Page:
chem geek wrote:If you add a hypochorite source of chlorine and the pool turns color almost right away, then that isn't algae but is metals precipitating out of solution at least partly due to the increasing pH since adding a hypochlorite source of chlorine increases pH upon addition. If you then increased the pH further, you just made the problem even worse. Adding acid to lower the pH would have at least put some of the metal back into solution after which point you could add a metal sequestrant to prevent it coming out again.

Has this pool used copper-based algaecides? Or did it use Trichlor pucks in the skimmer perhaps? The former would add copper to the pool and the latter would make the pool very acidic. Zero TA means the pH is below 4.5 which is quite low. So perhaps copper from the heat exchanger got dissolved.

The earlier post about adding more chlorine clearing up copper won't work. Chlorine is great for clearing up algae, but it won't fix a metal problem.


thanks for the reply. this pool is in the Bahamas.

I had another pool company come round to check. I used to work with the owner. they said the alk was so high it read clear. the PH was still under 6.8. the chl was 4-5. also found out the stuff floating on the surface was paint. apparently the pool was painted. why? I have no idea as it is a gunite pool. but now I owe $250 for the visit and this will include a filter strip down and clean. plus they said they have to balance the pool and strip and clean the filter every week. that will cost me $150 per week until the paint it out of the system. now I wonder do I have to drain and repaint the pool?

what on earth do I do? I should have stayed at teaching guitar!
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Pool turns green when adding granular chlorine

Postby chem geek » Thu 05 Nov, 2009 02:54

I can find nothing about high TA resulting in a clear solution. Are you using test strips? What kind of test kit are you using? I assumed you were using a good test kit such as the drop-based Taylor K-2006 shown here. The TA test normally goes from green to red so if initially red then that's a TA of zero and a pH below 4.5 which is what I thought you were describing. At high halogen levels, the TA test can go from blue to yellow, but it shouldn't be clear.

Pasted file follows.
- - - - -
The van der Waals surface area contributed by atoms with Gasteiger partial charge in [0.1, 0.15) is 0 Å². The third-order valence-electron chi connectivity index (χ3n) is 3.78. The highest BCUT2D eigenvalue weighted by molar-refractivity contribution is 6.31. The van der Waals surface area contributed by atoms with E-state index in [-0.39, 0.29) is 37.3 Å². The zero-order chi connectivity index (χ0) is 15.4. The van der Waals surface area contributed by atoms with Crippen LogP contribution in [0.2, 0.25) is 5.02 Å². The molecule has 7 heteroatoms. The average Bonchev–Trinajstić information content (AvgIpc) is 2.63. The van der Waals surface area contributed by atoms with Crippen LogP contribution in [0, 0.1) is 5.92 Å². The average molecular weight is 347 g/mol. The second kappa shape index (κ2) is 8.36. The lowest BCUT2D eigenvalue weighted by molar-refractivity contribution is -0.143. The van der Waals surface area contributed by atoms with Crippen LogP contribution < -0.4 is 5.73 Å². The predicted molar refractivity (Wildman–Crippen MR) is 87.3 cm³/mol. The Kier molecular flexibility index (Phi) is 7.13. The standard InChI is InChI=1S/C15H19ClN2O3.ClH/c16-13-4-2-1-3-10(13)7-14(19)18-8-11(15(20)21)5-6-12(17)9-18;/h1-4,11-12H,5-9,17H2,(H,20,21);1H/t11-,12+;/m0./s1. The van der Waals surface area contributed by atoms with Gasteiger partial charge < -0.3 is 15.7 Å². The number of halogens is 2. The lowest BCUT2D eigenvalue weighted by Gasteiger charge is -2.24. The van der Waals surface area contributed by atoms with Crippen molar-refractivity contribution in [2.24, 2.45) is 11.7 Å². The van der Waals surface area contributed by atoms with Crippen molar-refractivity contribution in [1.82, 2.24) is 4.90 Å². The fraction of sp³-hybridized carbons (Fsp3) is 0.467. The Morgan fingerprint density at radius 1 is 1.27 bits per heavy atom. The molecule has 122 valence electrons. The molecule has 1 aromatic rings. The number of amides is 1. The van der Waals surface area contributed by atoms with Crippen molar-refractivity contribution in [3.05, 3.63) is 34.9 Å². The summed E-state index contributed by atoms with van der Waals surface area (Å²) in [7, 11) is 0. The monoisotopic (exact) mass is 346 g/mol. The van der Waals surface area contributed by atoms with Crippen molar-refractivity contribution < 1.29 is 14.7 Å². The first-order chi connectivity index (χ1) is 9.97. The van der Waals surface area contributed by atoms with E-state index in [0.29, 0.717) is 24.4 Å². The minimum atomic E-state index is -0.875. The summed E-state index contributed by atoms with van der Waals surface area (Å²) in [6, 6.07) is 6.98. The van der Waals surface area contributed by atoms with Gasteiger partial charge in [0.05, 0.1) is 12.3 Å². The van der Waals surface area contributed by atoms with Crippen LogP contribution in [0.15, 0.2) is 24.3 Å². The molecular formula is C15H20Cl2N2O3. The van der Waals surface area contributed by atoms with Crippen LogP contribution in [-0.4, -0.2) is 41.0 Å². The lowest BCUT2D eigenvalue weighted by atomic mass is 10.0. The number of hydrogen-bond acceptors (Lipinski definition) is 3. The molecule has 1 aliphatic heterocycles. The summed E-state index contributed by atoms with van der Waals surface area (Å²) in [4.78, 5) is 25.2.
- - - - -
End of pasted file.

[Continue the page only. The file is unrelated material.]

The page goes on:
Others will have to comment on the paint.
chem geek
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Pool turns green when adding granular chlorine

Postby Pool User » Thu 05 Nov, 2009 08:14

chem geek wrote:I can find nothing about high TA resulting in a clear solution. Are you using test strips? What kind of test kit are you using? I assumed you were using a good test kit such as the drop-based Taylor K-2006 shown here. The TA test normally goes from green to red so if initially red then that's a TA of zero and a pH below 4.5 which is what I thought you were describing. At high halogen levels, the TA test can go from blue to yellow, but it shouldn't be clear.

Others will have to comment on the paint.


Thanks. I have a Guardex pool test kit. I couldn't find a Taylor kit on the island. everyone was out of them that carry them.

The TA test just wouldn't change color when I added the 5 drops. it just stayed clear. I was told by another pool guy who came there that the TA was actually high and not low. so now I might have a high TA, low PH (didn't seem to go up when I added PH booster) and a chlorine of 4-5. the water is green with green sand like stuff on the bottom and some sort of oil like scale stuff floating on the surface.
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Pool turns green when adding granular chlorine

Postby Pool User » Thu 05 Nov, 2009 08:45

I think I figured out what happened. The TA was so high it didn't read/test (turn green).

I added granular chlorine first to try and get the chlorine up

Then I added Soda Ash to get the PH up (it was low)

Then added ALK booster thinking the TA was low.

I think the stuff floating on the water is scaling. The PH seems to be locked. These suggest that the ALK was actually too high which can lock PH.

does this seem right?

I still need to clean the filter first before balancing the pool. but when I do balance I guess I need to lower the TA fist before raising the PH.